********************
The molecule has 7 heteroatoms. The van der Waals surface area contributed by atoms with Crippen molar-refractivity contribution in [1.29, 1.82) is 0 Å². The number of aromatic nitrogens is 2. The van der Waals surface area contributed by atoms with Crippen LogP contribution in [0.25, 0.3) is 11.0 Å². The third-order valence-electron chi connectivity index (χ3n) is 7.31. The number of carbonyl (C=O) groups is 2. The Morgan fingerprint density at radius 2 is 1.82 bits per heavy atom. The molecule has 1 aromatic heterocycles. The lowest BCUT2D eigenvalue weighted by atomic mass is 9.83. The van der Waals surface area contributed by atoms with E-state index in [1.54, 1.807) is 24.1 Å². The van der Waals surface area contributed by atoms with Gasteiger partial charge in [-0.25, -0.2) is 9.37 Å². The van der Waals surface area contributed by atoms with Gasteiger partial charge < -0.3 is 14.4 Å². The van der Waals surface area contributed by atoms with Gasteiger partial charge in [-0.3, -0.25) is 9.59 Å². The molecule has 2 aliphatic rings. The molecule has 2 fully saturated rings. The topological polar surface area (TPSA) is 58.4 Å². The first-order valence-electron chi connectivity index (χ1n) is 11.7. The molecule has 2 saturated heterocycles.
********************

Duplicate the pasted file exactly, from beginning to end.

The molecule has 7 heteroatoms. The van der Waals surface area contributed by atoms with Crippen molar-refractivity contribution in [1.29, 1.82) is 0 Å². The number of aromatic nitrogens is 2. The van der Waals surface area contributed by atoms with Crippen LogP contribution in [0.25, 0.3) is 11.0 Å². The third-order valence-electron chi connectivity index (χ3n) is 7.31. The number of carbonyl (C=O) groups is 2. The Morgan fingerprint density at radius 2 is 1.82 bits per heavy atom. The molecule has 1 aromatic heterocycles. The lowest BCUT2D eigenvalue weighted by atomic mass is 9.83. The van der Waals surface area contributed by atoms with E-state index in [1.54, 1.807) is 24.1 Å². The van der Waals surface area contributed by atoms with Gasteiger partial charge in [-0.25, -0.2) is 9.37 Å². The van der Waals surface area contributed by atoms with Gasteiger partial charge < -0.3 is 14.4 Å². The van der Waals surface area contributed by atoms with Gasteiger partial charge in [-0.3, -0.25) is 9.59 Å². The molecule has 2 aliphatic rings. The molecule has 2 fully saturated rings. The topological polar surface area (TPSA) is 58.4 Å². The first-order valence-electron chi connectivity index (χ1n) is 11.7. The molecule has 2 saturated heterocycles.